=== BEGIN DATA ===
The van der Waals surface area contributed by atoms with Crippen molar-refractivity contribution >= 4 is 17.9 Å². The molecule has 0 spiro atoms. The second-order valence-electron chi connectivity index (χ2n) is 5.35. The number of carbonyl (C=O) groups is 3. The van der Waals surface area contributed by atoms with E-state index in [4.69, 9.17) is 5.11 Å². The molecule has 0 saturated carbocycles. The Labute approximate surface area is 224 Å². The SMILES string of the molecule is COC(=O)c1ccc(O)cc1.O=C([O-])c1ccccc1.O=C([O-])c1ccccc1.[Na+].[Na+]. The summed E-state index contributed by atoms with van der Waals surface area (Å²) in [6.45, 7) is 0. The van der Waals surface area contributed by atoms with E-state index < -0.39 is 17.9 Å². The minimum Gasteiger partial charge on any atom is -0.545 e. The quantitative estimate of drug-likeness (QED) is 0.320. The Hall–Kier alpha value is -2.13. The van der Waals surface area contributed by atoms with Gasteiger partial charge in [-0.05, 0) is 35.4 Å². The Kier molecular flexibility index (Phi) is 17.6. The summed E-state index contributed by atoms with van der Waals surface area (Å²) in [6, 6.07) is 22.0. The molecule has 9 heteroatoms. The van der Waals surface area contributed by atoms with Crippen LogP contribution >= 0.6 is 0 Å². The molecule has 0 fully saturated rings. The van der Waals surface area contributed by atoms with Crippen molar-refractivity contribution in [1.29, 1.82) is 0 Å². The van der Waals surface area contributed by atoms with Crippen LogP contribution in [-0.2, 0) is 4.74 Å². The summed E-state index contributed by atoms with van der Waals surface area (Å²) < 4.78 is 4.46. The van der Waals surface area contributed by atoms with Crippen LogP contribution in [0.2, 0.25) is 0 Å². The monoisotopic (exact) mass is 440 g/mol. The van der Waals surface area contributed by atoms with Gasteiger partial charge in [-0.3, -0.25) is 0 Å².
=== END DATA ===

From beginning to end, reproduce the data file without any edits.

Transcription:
The van der Waals surface area contributed by atoms with Crippen molar-refractivity contribution >= 4 is 17.9 Å². The molecule has 0 spiro atoms. The second-order valence-electron chi connectivity index (χ2n) is 5.35. The number of carbonyl (C=O) groups is 3. The van der Waals surface area contributed by atoms with E-state index in [4.69, 9.17) is 5.11 Å². The molecule has 0 saturated carbocycles. The Labute approximate surface area is 224 Å². The SMILES string of the molecule is COC(=O)c1ccc(O)cc1.O=C([O-])c1ccccc1.O=C([O-])c1ccccc1.[Na+].[Na+]. The summed E-state index contributed by atoms with van der Waals surface area (Å²) in [6.45, 7) is 0. The van der Waals surface area contributed by atoms with E-state index < -0.39 is 17.9 Å². The minimum Gasteiger partial charge on any atom is -0.545 e. The quantitative estimate of drug-likeness (QED) is 0.320. The Hall–Kier alpha value is -2.13. The van der Waals surface area contributed by atoms with Gasteiger partial charge in [-0.05, 0) is 35.4 Å². The Kier molecular flexibility index (Phi) is 17.6. The summed E-state index contributed by atoms with van der Waals surface area (Å²) in [6, 6.07) is 22.0. The molecule has 9 heteroatoms. The van der Waals surface area contributed by atoms with Crippen LogP contribution >= 0.6 is 0 Å². The molecule has 0 fully saturated rings. The van der Waals surface area contributed by atoms with Crippen molar-refractivity contribution in [1.29, 1.82) is 0 Å². The van der Waals surface area contributed by atoms with Crippen LogP contribution in [-0.2, 0) is 4.74 Å². The summed E-state index contributed by atoms with van der Waals surface area (Å²) < 4.78 is 4.46. The van der Waals surface area contributed by atoms with Crippen LogP contribution in [0.2, 0.25) is 0 Å². The monoisotopic (exact) mass is 440 g/mol. The van der Waals surface area contributed by atoms with Gasteiger partial charge in [-0.3, -0.25) is 0 Å².